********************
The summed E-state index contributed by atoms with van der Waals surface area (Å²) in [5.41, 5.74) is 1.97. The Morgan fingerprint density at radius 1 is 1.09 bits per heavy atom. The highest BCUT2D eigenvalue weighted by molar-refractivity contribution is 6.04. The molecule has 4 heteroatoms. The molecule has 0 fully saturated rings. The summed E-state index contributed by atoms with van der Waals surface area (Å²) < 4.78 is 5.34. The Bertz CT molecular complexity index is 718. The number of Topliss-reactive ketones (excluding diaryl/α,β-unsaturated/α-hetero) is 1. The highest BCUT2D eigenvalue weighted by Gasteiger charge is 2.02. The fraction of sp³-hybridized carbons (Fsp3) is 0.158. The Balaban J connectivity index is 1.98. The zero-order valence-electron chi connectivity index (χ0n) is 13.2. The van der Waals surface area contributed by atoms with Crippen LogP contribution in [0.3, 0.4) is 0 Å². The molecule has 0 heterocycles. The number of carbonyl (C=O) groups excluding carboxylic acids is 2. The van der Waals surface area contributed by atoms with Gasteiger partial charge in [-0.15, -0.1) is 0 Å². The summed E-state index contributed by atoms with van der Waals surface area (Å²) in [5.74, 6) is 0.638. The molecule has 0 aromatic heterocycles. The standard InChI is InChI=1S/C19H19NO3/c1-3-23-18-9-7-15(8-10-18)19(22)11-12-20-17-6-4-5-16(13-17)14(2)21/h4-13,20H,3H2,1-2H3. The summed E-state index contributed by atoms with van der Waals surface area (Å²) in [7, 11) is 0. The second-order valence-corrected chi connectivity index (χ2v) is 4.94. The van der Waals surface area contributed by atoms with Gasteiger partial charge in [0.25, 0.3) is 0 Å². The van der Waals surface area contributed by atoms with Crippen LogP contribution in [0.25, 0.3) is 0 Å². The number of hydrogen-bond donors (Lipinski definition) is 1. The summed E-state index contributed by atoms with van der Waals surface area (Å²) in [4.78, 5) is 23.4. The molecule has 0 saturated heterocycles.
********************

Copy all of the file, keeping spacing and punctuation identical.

The summed E-state index contributed by atoms with van der Waals surface area (Å²) in [5.41, 5.74) is 1.97. The Morgan fingerprint density at radius 1 is 1.09 bits per heavy atom. The highest BCUT2D eigenvalue weighted by molar-refractivity contribution is 6.04. The molecule has 4 heteroatoms. The molecule has 0 fully saturated rings. The summed E-state index contributed by atoms with van der Waals surface area (Å²) < 4.78 is 5.34. The Bertz CT molecular complexity index is 718. The number of Topliss-reactive ketones (excluding diaryl/α,β-unsaturated/α-hetero) is 1. The highest BCUT2D eigenvalue weighted by Gasteiger charge is 2.02. The fraction of sp³-hybridized carbons (Fsp3) is 0.158. The Balaban J connectivity index is 1.98. The zero-order valence-electron chi connectivity index (χ0n) is 13.2. The van der Waals surface area contributed by atoms with Crippen LogP contribution in [0.3, 0.4) is 0 Å². The molecule has 0 heterocycles. The number of carbonyl (C=O) groups excluding carboxylic acids is 2. The van der Waals surface area contributed by atoms with Gasteiger partial charge in [-0.15, -0.1) is 0 Å². The summed E-state index contributed by atoms with van der Waals surface area (Å²) in [5.74, 6) is 0.638. The molecule has 0 aromatic heterocycles. The standard InChI is InChI=1S/C19H19NO3/c1-3-23-18-9-7-15(8-10-18)19(22)11-12-20-17-6-4-5-16(13-17)14(2)21/h4-13,20H,3H2,1-2H3. The summed E-state index contributed by atoms with van der Waals surface area (Å²) in [7, 11) is 0. The second-order valence-corrected chi connectivity index (χ2v) is 4.94. The van der Waals surface area contributed by atoms with Gasteiger partial charge in [0.25, 0.3) is 0 Å². The van der Waals surface area contributed by atoms with Crippen LogP contribution in [0.25, 0.3) is 0 Å². The number of hydrogen-bond donors (Lipinski definition) is 1. The summed E-state index contributed by atoms with van der Waals surface area (Å²) in [4.78, 5) is 23.4. The molecule has 0 saturated heterocycles.